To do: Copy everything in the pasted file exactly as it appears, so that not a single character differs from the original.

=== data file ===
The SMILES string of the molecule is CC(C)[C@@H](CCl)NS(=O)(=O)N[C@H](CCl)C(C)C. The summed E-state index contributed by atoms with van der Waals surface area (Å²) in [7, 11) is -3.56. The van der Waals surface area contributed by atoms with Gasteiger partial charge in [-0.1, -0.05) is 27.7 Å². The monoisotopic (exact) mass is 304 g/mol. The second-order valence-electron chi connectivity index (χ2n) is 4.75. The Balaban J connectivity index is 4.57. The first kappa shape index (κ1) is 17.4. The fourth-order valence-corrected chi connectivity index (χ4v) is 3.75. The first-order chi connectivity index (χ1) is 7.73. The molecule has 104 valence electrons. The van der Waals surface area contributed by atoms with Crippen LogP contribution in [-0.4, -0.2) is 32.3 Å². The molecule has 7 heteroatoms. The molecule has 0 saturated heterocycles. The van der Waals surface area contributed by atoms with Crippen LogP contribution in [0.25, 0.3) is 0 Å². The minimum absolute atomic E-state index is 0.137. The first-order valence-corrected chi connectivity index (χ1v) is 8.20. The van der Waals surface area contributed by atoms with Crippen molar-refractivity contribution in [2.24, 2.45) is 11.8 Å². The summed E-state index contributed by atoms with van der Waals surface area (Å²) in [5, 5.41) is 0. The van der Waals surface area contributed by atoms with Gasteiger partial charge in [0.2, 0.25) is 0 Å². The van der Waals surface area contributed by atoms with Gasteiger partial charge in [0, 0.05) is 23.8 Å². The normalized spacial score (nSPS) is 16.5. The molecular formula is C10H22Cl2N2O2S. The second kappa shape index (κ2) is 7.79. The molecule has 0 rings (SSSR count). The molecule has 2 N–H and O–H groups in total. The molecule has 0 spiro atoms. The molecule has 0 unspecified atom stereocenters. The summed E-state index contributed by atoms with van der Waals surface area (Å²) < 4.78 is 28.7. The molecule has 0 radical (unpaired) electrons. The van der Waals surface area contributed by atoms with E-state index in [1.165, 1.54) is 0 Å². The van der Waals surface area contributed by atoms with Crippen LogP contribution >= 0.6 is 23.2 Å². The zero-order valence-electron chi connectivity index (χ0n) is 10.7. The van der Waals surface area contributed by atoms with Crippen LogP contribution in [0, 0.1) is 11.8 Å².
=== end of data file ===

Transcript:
The SMILES string of the molecule is CC(C)[C@@H](CCl)NS(=O)(=O)N[C@H](CCl)C(C)C. The summed E-state index contributed by atoms with van der Waals surface area (Å²) in [7, 11) is -3.56. The van der Waals surface area contributed by atoms with Gasteiger partial charge in [-0.1, -0.05) is 27.7 Å². The monoisotopic (exact) mass is 304 g/mol. The second-order valence-electron chi connectivity index (χ2n) is 4.75. The Balaban J connectivity index is 4.57. The first kappa shape index (κ1) is 17.4. The fourth-order valence-corrected chi connectivity index (χ4v) is 3.75. The first-order chi connectivity index (χ1) is 7.73. The molecule has 104 valence electrons. The van der Waals surface area contributed by atoms with Crippen LogP contribution in [-0.4, -0.2) is 32.3 Å². The molecule has 7 heteroatoms. The molecule has 0 saturated heterocycles. The van der Waals surface area contributed by atoms with Crippen LogP contribution in [0.25, 0.3) is 0 Å². The minimum absolute atomic E-state index is 0.137. The first-order valence-corrected chi connectivity index (χ1v) is 8.20. The van der Waals surface area contributed by atoms with Crippen molar-refractivity contribution in [2.24, 2.45) is 11.8 Å². The summed E-state index contributed by atoms with van der Waals surface area (Å²) in [5, 5.41) is 0. The van der Waals surface area contributed by atoms with Gasteiger partial charge in [0.2, 0.25) is 0 Å². The van der Waals surface area contributed by atoms with Gasteiger partial charge in [0, 0.05) is 23.8 Å². The normalized spacial score (nSPS) is 16.5. The molecular formula is C10H22Cl2N2O2S. The second kappa shape index (κ2) is 7.79. The molecule has 0 rings (SSSR count). The molecule has 2 N–H and O–H groups in total. The molecule has 0 spiro atoms. The molecule has 0 unspecified atom stereocenters. The summed E-state index contributed by atoms with van der Waals surface area (Å²) < 4.78 is 28.7. The molecule has 0 radical (unpaired) electrons. The van der Waals surface area contributed by atoms with E-state index in [1.165, 1.54) is 0 Å². The van der Waals surface area contributed by atoms with Crippen LogP contribution >= 0.6 is 23.2 Å². The zero-order valence-electron chi connectivity index (χ0n) is 10.7. The van der Waals surface area contributed by atoms with Crippen LogP contribution in [0, 0.1) is 11.8 Å².